AUSTIN — Gov. Greg Abbott just lately signed a invoice bolstering reporting necessities for many who present abortions to minors, however critics say it and two different abortion measures will harm, not assist Texas women.
The discover invoice, which takes impact this fall, requires docs who carry out abortions on minors to report how the affected person obtained authorization.
“When abortions occur, especially on minors, Texas must do everything possible to protect these young mothers,” stated Abbott stated in a press release on House Bill 215. “Thanks to this law, we will now have more accurate data concerning abortions being performed on minors.”
Abbott additionally signed a regulation barring abortion protection beneath common insurance policy, leaving women to purchase separate insurance policies or to pay out of pocket; and one other, which supporters stated is designed to shut loopholes in reporting abortion problems.
While the insurance coverage and reporting payments — all have been handed throughout this summer time’s particular session — gained’t take impact till this fall, attorneys are getting ready to go into courtroom Tuesday to litigate an abortion regulation that got here out of the common session of the Legislature that pro-choice advocates say is a part of an ongoing try and make entry harder.
The regulation being challenged in courtroom subsequent week, Senate Bill eight, bans a standard second-trimester abortion process, and can primarily forbid abortion after 13 weeks as a result of various strategies might threaten women’s health.
The problem comes a few yr because the U.S. Supreme Court dominated towards Texas’ clinic-shutdown regulation in Whole Woman’s Health v. Hellerstedt.
The regulation, set to take impact on Sept. 1, additionally mandates cremation or burial of their embryonic and fetal tissue following abortion.
Seven different states have comparable bans.
Legal challenges have stored laws in Louisiana, Kansas and Oklahoma from taking impact.
Opponents have stopped an identical Alabama ban and are additionally difficult an Arkansas ban.
In defending the insurance coverage measure to fellow lawmakers, the principal writer of HB 214, state Rep. John Smithee, R-Amarillo, stated that “ultimately it’s economic objection to being forced to pay for something that I would prefer not to pay for.”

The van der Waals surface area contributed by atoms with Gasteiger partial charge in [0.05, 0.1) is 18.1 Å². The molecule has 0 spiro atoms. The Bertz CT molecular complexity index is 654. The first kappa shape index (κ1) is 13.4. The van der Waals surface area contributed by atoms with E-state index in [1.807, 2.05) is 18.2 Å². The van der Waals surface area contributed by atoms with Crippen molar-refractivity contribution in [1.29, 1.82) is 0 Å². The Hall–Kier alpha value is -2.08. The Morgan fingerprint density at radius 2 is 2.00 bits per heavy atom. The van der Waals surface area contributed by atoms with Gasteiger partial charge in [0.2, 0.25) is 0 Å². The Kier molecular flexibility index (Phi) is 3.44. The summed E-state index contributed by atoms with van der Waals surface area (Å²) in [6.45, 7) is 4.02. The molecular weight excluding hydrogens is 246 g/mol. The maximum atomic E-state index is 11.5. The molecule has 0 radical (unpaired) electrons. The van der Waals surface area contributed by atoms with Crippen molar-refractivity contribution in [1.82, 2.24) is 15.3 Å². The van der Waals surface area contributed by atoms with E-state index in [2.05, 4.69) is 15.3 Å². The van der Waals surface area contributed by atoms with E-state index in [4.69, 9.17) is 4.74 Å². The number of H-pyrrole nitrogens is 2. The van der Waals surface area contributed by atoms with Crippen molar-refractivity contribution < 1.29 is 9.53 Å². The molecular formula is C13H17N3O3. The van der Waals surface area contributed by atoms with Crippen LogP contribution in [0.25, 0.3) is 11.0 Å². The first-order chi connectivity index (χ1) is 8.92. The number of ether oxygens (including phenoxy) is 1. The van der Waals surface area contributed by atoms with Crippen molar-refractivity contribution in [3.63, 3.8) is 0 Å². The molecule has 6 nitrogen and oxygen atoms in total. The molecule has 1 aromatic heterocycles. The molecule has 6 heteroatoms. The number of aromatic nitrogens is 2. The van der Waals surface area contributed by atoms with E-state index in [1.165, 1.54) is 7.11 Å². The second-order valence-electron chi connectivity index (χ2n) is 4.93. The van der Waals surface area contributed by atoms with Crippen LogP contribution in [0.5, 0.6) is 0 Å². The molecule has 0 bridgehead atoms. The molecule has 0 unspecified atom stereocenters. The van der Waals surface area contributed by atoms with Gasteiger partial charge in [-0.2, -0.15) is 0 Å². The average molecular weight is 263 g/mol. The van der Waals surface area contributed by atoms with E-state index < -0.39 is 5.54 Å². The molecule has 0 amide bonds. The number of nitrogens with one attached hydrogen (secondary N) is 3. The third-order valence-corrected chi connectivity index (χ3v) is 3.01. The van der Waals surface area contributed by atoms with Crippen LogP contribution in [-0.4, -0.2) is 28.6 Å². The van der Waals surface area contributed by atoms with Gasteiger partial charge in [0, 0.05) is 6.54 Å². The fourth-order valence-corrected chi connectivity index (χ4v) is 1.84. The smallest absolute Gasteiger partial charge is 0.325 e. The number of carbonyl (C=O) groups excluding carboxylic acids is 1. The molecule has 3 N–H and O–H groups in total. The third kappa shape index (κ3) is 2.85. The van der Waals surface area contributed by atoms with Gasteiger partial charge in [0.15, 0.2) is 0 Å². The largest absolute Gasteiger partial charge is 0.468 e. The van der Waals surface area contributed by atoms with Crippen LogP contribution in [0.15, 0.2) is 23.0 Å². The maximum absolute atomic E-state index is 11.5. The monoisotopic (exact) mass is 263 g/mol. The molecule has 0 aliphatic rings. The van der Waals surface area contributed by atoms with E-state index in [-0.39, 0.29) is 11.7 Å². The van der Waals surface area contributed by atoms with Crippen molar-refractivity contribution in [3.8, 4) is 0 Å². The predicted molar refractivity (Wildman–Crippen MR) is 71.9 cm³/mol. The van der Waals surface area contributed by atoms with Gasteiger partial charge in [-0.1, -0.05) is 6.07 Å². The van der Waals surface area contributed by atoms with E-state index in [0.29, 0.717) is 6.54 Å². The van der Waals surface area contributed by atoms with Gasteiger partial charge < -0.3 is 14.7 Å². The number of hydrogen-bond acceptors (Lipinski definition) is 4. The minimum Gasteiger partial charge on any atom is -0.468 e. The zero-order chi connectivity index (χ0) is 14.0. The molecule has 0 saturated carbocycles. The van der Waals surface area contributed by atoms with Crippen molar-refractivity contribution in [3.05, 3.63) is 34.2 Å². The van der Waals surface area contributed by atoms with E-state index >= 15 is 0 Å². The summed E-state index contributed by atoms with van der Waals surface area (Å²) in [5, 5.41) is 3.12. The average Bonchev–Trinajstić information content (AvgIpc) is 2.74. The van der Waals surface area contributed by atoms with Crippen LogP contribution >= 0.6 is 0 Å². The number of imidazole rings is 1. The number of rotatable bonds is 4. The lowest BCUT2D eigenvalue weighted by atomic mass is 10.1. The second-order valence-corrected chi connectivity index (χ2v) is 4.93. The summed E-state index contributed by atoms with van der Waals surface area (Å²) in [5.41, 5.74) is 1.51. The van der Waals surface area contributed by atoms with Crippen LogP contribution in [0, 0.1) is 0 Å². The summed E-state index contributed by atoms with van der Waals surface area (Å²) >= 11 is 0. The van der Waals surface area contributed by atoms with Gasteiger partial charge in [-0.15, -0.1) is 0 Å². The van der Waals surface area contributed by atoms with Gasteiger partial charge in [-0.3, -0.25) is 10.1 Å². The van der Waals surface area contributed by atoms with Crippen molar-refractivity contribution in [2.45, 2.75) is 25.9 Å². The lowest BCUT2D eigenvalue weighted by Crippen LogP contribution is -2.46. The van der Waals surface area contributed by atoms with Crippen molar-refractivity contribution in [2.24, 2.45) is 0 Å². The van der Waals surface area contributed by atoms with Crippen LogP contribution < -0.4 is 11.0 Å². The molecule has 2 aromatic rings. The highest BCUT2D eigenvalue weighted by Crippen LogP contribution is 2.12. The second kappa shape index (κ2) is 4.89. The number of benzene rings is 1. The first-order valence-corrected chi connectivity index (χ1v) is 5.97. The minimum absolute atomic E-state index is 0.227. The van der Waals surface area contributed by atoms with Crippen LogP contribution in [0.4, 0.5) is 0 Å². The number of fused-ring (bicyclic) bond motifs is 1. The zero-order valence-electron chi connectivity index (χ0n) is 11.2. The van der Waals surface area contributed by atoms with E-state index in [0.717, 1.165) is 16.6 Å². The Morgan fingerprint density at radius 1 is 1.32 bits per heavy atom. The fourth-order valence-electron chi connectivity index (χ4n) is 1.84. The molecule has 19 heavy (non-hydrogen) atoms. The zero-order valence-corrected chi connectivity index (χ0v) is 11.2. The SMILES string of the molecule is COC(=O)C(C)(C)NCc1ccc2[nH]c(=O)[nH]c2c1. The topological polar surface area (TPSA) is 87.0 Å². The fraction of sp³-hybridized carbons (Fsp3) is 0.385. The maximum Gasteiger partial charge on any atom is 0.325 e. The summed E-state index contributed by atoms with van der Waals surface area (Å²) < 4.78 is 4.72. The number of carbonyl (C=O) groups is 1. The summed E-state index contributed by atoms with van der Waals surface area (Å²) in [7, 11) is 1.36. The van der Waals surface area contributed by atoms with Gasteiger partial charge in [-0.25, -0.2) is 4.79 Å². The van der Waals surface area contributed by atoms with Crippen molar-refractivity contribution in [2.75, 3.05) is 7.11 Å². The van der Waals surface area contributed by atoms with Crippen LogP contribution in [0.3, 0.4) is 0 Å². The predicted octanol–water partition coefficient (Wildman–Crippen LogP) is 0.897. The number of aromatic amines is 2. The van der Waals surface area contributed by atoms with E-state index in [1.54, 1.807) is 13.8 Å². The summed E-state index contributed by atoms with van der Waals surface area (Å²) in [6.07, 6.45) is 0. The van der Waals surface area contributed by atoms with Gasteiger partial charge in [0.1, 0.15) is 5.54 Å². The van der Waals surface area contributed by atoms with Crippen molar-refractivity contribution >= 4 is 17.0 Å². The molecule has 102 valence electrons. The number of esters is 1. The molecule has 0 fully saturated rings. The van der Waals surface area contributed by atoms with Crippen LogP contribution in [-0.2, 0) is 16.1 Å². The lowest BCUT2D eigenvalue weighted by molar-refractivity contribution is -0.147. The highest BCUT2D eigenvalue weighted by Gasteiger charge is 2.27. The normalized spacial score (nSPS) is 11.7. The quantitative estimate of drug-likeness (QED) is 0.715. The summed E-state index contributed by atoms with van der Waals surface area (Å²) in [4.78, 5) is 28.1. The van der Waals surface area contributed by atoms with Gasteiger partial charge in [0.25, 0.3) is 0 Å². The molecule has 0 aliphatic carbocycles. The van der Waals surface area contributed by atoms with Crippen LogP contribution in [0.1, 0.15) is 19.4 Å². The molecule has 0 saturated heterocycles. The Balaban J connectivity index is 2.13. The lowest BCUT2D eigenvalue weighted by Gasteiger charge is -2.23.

Abbott stated in a press release that the insurance coverage invoice would forestall Texans from having to pay for procedures that finish unborn lives.
“This bill prohibits insurance providers from forcing Texas policy holders to subsidize elective abortions,” Abbott stated. “I am grateful to the Texas legislature for … working to protect innocent life this special session.”
The regulation makes no exceptions for rape, incest or fetal abnormalities, and critics say that insurance coverage suppliers don�t sometimes promote supplemental abortion protection.
“It is creating a situation where most women have insurance when they need it and part of a ‘365-day-a-year’ effort to create barriers and “dismantle the safety net that women count on for health care and to plan and space pregnancies,” stated Sarah Wheat, chief exterior affairs officer for Planned Parenthood of Greater Texas.
State Rep. Donna Howard, D-Austin, opposed the trio of abortion laws that emerged from the particular session.
“It is quite telling that, of the 12 bills from the special session which were signed into law, three were measures designed to erode reproductive rights in Texas,” Howard stated in a press release. “These new laws do nothing to promote the health and safety of women, and were passed in spite of the objections and concerns of the medical community.”
Blake Rocap, legislative counsel for NARAL Pro-Choice Texas, a statewide reproductive rights advocacy company, stated that proponents of the just-enacted payments have been “looking for a bogeyman in the closet that’s just not there,” in passing the laws that addressed non-existent issues.
But Abbott stated in a press release on HB 13, the abortion-complication reporting measure, that “the health and safety of women is of the utmost importance, and we must have the most accurate data available in order to create good policy.”
John Austin covers the Texas Statehouse for CNHI’s newspapers and web sites. Reach him at firstname.lastname@example.org.